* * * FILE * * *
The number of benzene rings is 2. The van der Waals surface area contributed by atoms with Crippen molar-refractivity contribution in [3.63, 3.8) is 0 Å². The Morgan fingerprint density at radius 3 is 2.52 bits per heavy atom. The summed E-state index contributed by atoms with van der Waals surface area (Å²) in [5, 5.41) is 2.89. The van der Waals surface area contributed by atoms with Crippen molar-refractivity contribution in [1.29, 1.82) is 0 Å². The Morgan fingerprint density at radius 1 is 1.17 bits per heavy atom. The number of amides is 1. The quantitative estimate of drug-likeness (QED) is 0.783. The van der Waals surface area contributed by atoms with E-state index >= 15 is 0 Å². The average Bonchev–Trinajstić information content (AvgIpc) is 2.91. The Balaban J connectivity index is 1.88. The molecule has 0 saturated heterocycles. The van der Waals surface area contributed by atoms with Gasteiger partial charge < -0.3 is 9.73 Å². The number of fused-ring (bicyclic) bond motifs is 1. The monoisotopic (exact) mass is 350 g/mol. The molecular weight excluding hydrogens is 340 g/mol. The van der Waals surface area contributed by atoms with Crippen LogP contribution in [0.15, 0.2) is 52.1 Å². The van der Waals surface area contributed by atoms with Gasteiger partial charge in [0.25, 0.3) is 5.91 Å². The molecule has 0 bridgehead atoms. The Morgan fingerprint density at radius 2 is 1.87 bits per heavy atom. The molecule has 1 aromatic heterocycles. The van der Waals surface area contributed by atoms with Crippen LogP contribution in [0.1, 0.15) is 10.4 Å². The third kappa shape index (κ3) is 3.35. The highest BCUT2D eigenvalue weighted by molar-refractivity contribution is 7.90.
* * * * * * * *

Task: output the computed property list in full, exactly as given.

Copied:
The number of benzene rings is 2. The van der Waals surface area contributed by atoms with Crippen molar-refractivity contribution in [3.63, 3.8) is 0 Å². The Morgan fingerprint density at radius 3 is 2.52 bits per heavy atom. The summed E-state index contributed by atoms with van der Waals surface area (Å²) in [5, 5.41) is 2.89. The van der Waals surface area contributed by atoms with Crippen molar-refractivity contribution in [1.29, 1.82) is 0 Å². The Morgan fingerprint density at radius 1 is 1.17 bits per heavy atom. The number of amides is 1. The quantitative estimate of drug-likeness (QED) is 0.783. The van der Waals surface area contributed by atoms with E-state index >= 15 is 0 Å². The average Bonchev–Trinajstić information content (AvgIpc) is 2.91. The Balaban J connectivity index is 1.88. The molecule has 0 saturated heterocycles. The van der Waals surface area contributed by atoms with Gasteiger partial charge < -0.3 is 9.73 Å². The number of fused-ring (bicyclic) bond motifs is 1. The monoisotopic (exact) mass is 350 g/mol. The molecular weight excluding hydrogens is 340 g/mol. The van der Waals surface area contributed by atoms with Crippen LogP contribution in [0.15, 0.2) is 52.1 Å². The van der Waals surface area contributed by atoms with Gasteiger partial charge in [0.25, 0.3) is 5.91 Å². The molecule has 0 bridgehead atoms. The Morgan fingerprint density at radius 2 is 1.87 bits per heavy atom. The molecule has 1 aromatic heterocycles. The van der Waals surface area contributed by atoms with Crippen LogP contribution in [0.1, 0.15) is 10.4 Å². The third kappa shape index (κ3) is 3.35. The highest BCUT2D eigenvalue weighted by molar-refractivity contribution is 7.90.